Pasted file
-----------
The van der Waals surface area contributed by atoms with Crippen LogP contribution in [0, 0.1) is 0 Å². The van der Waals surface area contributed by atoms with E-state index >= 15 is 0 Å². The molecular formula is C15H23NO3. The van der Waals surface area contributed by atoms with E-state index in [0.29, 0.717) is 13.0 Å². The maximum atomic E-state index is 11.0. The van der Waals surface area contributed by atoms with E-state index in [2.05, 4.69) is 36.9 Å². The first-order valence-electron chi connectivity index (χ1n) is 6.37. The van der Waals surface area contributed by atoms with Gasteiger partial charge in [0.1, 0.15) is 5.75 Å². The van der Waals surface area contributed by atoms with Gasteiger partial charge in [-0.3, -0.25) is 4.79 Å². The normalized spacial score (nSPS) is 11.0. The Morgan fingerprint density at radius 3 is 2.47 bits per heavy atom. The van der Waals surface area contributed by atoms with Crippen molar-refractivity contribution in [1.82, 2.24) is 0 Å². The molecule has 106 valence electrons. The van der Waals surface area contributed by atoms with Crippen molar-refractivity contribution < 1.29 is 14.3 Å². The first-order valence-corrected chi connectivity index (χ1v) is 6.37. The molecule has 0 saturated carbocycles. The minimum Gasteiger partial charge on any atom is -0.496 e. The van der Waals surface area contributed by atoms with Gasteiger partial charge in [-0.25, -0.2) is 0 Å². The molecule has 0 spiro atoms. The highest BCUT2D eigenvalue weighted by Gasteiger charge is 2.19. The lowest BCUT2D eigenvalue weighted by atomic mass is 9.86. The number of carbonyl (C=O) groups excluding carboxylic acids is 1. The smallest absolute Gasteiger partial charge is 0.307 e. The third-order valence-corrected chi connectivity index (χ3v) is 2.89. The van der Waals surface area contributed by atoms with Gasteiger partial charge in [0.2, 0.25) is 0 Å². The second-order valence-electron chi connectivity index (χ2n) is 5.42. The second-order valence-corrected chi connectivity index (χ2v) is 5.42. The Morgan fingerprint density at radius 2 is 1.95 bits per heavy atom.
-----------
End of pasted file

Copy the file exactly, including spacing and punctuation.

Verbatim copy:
The van der Waals surface area contributed by atoms with Crippen LogP contribution in [0, 0.1) is 0 Å². The van der Waals surface area contributed by atoms with E-state index >= 15 is 0 Å². The molecular formula is C15H23NO3. The van der Waals surface area contributed by atoms with E-state index in [0.29, 0.717) is 13.0 Å². The maximum atomic E-state index is 11.0. The van der Waals surface area contributed by atoms with E-state index in [2.05, 4.69) is 36.9 Å². The first-order valence-electron chi connectivity index (χ1n) is 6.37. The van der Waals surface area contributed by atoms with Gasteiger partial charge in [0.1, 0.15) is 5.75 Å². The van der Waals surface area contributed by atoms with Gasteiger partial charge in [-0.3, -0.25) is 4.79 Å². The normalized spacial score (nSPS) is 11.0. The Morgan fingerprint density at radius 3 is 2.47 bits per heavy atom. The van der Waals surface area contributed by atoms with Crippen molar-refractivity contribution in [1.82, 2.24) is 0 Å². The molecule has 106 valence electrons. The van der Waals surface area contributed by atoms with Crippen molar-refractivity contribution < 1.29 is 14.3 Å². The first-order valence-corrected chi connectivity index (χ1v) is 6.37. The molecule has 0 saturated carbocycles. The minimum Gasteiger partial charge on any atom is -0.496 e. The van der Waals surface area contributed by atoms with Gasteiger partial charge in [-0.25, -0.2) is 0 Å². The molecule has 0 spiro atoms. The highest BCUT2D eigenvalue weighted by Gasteiger charge is 2.19. The lowest BCUT2D eigenvalue weighted by atomic mass is 9.86. The number of carbonyl (C=O) groups excluding carboxylic acids is 1. The smallest absolute Gasteiger partial charge is 0.307 e. The third-order valence-corrected chi connectivity index (χ3v) is 2.89. The van der Waals surface area contributed by atoms with Gasteiger partial charge in [0.2, 0.25) is 0 Å². The second-order valence-electron chi connectivity index (χ2n) is 5.42. The second-order valence-corrected chi connectivity index (χ2v) is 5.42. The Morgan fingerprint density at radius 2 is 1.95 bits per heavy atom.